By Mark Pinkert
Studios and actors have campaigned for Oscars in the past, but never as fervently and persistently as they do these days. Competition is the new norm, and it’s mostly credited to Harvey Weinstein, who politicized Oscar season in the 1990s while working as the head of Miramax Films. Weinstein was rumored to have used coercion, subterfuge, and even bribery to get his films into Oscar contention–the verity of these rumors is debatable; what is known, though, is that he spent exorbitant amounts of money and was somehow able to will Shakespeare in Love, for instance, past Life is Beautiful and Saving Private Ryanin the 1998 Best Picture race.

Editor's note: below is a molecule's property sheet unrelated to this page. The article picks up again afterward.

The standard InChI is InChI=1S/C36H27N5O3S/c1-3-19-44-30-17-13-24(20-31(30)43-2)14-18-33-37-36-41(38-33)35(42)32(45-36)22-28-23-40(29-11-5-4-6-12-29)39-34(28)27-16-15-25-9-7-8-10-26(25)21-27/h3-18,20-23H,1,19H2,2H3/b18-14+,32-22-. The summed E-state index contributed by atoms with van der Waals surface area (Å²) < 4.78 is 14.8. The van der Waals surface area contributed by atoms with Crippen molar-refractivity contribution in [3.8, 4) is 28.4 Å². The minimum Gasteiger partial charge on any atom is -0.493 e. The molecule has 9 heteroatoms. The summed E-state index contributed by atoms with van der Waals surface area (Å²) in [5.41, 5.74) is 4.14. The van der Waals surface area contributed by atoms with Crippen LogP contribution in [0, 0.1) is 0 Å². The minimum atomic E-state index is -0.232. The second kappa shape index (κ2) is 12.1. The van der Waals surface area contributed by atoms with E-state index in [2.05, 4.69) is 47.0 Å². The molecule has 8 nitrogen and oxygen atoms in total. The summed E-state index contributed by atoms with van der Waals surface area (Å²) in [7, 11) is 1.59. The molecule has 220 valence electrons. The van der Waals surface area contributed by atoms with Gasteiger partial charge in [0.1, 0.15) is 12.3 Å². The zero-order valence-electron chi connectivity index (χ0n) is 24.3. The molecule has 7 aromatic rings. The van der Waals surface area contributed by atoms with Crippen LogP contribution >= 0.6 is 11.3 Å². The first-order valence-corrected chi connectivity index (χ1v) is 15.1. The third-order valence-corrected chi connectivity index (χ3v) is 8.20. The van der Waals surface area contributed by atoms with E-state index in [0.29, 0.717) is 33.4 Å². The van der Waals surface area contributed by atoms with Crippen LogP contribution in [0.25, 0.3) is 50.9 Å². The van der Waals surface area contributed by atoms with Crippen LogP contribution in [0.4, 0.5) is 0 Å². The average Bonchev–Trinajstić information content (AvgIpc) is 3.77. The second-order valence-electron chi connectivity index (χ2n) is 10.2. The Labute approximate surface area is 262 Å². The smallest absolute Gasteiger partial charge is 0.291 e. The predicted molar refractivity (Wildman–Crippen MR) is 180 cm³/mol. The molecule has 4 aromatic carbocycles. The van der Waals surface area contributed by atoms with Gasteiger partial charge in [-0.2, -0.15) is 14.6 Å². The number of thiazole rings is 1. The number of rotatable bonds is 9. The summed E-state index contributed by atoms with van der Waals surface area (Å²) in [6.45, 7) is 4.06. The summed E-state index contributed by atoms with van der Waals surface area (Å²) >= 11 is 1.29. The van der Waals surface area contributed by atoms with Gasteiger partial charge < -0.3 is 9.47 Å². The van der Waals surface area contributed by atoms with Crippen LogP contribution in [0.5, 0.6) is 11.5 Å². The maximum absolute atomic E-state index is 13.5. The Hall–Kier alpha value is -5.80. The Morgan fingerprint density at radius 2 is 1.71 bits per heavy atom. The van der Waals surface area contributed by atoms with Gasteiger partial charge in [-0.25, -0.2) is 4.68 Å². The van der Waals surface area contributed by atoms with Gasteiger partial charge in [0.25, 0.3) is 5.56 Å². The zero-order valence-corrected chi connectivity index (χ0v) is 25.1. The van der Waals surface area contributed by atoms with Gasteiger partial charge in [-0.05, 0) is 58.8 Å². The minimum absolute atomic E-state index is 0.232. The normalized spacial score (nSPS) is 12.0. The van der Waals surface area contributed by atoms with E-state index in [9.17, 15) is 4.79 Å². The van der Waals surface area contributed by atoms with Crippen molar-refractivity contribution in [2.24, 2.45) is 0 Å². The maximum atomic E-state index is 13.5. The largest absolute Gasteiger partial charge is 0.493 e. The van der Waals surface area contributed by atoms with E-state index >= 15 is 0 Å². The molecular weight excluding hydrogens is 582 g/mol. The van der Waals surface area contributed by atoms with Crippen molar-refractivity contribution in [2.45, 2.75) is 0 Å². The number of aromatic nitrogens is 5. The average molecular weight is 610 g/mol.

In order to stay competitive, other distributors had to follow suit and, as a result, Oscar season has become an expensive festival of cocktail parties, dinners, screenings, honorary awards, ad campaigns, and the like. “Buzz” is the word, and it even seems that less emphasis has been placed on the work between “action” and “cut.” This is true for actors especially, who are commissioned by studios to travel the country and serve as the primary promoters of the film.